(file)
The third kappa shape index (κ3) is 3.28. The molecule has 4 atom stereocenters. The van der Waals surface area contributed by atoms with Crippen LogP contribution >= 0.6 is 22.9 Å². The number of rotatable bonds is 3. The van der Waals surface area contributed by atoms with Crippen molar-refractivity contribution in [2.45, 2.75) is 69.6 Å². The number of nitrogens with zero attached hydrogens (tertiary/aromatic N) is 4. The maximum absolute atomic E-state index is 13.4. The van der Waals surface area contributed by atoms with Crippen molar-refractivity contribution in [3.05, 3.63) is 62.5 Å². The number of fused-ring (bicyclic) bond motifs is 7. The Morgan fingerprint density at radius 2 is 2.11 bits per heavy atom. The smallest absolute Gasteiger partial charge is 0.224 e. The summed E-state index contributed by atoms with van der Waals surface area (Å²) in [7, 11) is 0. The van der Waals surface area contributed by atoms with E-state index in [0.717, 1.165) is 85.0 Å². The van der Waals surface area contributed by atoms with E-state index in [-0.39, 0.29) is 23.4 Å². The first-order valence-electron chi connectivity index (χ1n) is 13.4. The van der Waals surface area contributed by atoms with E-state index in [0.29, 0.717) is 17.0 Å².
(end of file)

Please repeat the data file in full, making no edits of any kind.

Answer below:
The third kappa shape index (κ3) is 3.28. The molecule has 4 atom stereocenters. The van der Waals surface area contributed by atoms with Crippen LogP contribution >= 0.6 is 22.9 Å². The number of rotatable bonds is 3. The van der Waals surface area contributed by atoms with Crippen molar-refractivity contribution in [2.45, 2.75) is 69.6 Å². The number of nitrogens with zero attached hydrogens (tertiary/aromatic N) is 4. The maximum absolute atomic E-state index is 13.4. The van der Waals surface area contributed by atoms with Crippen molar-refractivity contribution in [3.05, 3.63) is 62.5 Å². The number of fused-ring (bicyclic) bond motifs is 7. The Morgan fingerprint density at radius 2 is 2.11 bits per heavy atom. The smallest absolute Gasteiger partial charge is 0.224 e. The summed E-state index contributed by atoms with van der Waals surface area (Å²) in [7, 11) is 0. The van der Waals surface area contributed by atoms with E-state index in [0.717, 1.165) is 85.0 Å². The van der Waals surface area contributed by atoms with E-state index in [-0.39, 0.29) is 23.4 Å². The first-order valence-electron chi connectivity index (χ1n) is 13.4. The van der Waals surface area contributed by atoms with E-state index in [0.29, 0.717) is 17.0 Å².